The make-up of the new Senate has been finalised and it is grim news for anyone hopeful of more reasoned debate from Australia’s upper house on climate science and policy, and renewable energy.
Pauline Hanson’s One Nation party has won four seats, including that of Malcolm Roberts, the “project leader” of the Galileo Movement, whose primary purpose in life in recent years has been to declare climate science a hoax and to call for “investigations” into the CSIRO and the Bureau of Meteorology.
On learning of his election on Thursday, Roberts told a media conference: “We need an investigation into the CSIRO and the Bureau of Meteorology … there is not one piece of empirical evidence anywhere, anywhere, showing that humans cause, through their carbon dioxide production, effect in any way climate [change].”
Roberts’ views already have strong supporters in radio personalities such as Alan Jones, who remains patron of the Galileo Movement, its website says, and former advisor Andrew Bolt. Its current advisors include well known climate deniers Lord Monckton, Jo Nova and Ian Plimer.
They now have a voice in the Senate with parliamentary privilege. On the ABC Radio National Breakfast program on Friday, Roberts was still railing against the UN “corruption” and the “trillions of dollars” being “scammed” from carbon credit schemes. He says carbon dioxide is a plant food and cannot affect level of greenhouse gas emissions.
He says he is determined to dismantle all Australia’s policies on greenhouse emissions, which includes climate policies and renewable energy policies, such a they are.
He joins not just three fellow One Nation senators, but also the returning Senators Bob Day and David Lleyonjhelm, who were key players in the Senate inquiry which tried to nobble the wind energy industry. And who also do not accept climate science or like renewable energy. And they have plenty of supporters in the Coalition.
Nick Xenophon, whose team has three Senators, is not a big fan of wind energy either, but the ability of the Greens to retain nine of their 10 seats means that proposed changes to legislation, like the Coalition’s push to scrap the unallocated $1.3 billion in funds for the Australian Renewable Energy Agency, could be stopped.
That could be the one piece of good news from the new Senate make-up. But it is no sure thing. ARENA was saved by Labor, the Greens and some of the independents that no longer sit in the Senate, but Labor indicated before the election that it would also scrap $1 billion of ARENA funds if elected (keeping $300 million for solar tower and storage and community energy projects).
It is not clear if Labor will support the Coalition’s changes to ARENA.
Xenophon’s position on ARENA is also not clear. We asked the NXT spokesperson on the party’s position and it appears that there isn’t one at the moment.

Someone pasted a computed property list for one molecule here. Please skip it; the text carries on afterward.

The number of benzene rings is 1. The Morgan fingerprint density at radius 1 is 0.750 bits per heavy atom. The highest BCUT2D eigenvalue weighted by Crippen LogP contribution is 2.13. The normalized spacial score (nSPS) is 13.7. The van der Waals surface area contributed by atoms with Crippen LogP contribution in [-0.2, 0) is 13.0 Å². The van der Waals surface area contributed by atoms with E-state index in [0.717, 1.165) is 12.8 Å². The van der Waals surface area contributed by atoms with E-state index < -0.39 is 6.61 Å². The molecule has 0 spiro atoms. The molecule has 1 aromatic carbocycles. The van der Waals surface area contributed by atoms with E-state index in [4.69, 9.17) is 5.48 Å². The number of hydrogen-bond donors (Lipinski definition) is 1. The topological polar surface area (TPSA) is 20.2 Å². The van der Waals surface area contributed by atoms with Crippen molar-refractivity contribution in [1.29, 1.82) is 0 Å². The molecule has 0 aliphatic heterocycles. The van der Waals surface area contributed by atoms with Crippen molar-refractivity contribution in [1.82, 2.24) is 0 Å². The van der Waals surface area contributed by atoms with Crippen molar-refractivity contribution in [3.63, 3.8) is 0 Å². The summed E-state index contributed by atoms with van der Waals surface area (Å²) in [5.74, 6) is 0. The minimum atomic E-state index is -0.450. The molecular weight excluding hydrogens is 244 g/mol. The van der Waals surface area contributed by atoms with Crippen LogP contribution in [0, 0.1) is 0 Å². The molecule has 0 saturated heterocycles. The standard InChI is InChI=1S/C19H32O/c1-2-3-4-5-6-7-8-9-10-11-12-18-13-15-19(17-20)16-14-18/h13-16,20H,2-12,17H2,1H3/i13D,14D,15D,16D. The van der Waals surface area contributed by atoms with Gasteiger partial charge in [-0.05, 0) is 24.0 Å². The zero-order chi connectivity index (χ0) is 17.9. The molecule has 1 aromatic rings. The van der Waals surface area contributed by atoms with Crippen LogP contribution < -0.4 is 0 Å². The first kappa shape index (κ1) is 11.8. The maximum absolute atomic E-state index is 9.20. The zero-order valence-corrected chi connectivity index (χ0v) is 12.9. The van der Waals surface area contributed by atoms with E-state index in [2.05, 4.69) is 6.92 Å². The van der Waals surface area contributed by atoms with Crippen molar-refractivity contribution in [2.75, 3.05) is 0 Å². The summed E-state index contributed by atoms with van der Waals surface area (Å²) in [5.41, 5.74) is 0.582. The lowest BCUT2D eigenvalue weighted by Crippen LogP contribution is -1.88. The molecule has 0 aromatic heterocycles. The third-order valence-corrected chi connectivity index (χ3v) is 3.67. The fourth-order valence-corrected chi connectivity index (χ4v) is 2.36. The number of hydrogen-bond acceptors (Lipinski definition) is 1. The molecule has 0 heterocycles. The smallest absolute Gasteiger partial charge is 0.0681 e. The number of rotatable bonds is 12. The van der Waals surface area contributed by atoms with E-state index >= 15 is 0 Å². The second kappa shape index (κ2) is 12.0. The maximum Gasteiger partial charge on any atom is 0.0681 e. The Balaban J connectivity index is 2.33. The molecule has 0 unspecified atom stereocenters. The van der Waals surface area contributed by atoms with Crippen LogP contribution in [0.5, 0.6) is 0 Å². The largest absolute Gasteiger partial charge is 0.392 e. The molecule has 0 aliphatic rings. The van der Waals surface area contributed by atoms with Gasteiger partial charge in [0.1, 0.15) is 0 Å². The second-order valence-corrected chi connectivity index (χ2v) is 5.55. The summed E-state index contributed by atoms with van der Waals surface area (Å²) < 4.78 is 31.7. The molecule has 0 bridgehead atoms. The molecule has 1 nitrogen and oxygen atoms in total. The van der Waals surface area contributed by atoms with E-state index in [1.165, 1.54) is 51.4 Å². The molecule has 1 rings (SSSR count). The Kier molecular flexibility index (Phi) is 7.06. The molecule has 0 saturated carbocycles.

But it would be extraordinary if Labor and NXT joined together in voting for ARENA to be scrapped, particularly given the fact that these three parties say they take climate change seriously, and all want much higher greenhouse gas emission targets than currently offered by the Coalition.
But, as others have noted, Turnbull now finds himself stuck between a rock and a hard place, with little room to move. His own Coalition, and his own Cabinet is deeply divided – between the more progressive and the Far Right; between those who accept climate science and climate deniers; and between supporters of renewable energy and its critics.
Turnbull has an option to increase Australia’s renewable energy target in 2017, when the Coalition is committed to a review. There is enough common ground between the policies laid down by Greg Hunt and what Labor now proposes, and Xenophon has long supported, that some sort of agreement could be reached.
But while the likes of Josh Frydenberg note that few in the Coalition pay attention to the details of climate policy, he would have noted from the savage reaction to his observation that renewable energy was not to blame for the recent South Australian energy “crisis”, that they are certainly alive to the prodding of fossil fuel interests.
In the wash-up, Labor has gained a seat and the Greens have lost one. The Coalition is down three, and gone are John Madigan, Dio Wang, Ricky Muir and Glenn Lazarus.
On the cross benches now are the Hansonites, the three NXTs, Leyonjhelm, Day, Jacquie (let’s have nuclear) Lambie and Derryn Hinch, whose online party platform makes no mention of climate change.
And then there is another, undeclared political party – the Institute of Public Affairs – which on Friday, according to Crikey – was celebrating the success of its current and former members – Day, Leyonhjelm, James Paterson and Tim Wilson (the latter two standing as members of the Liberal Party).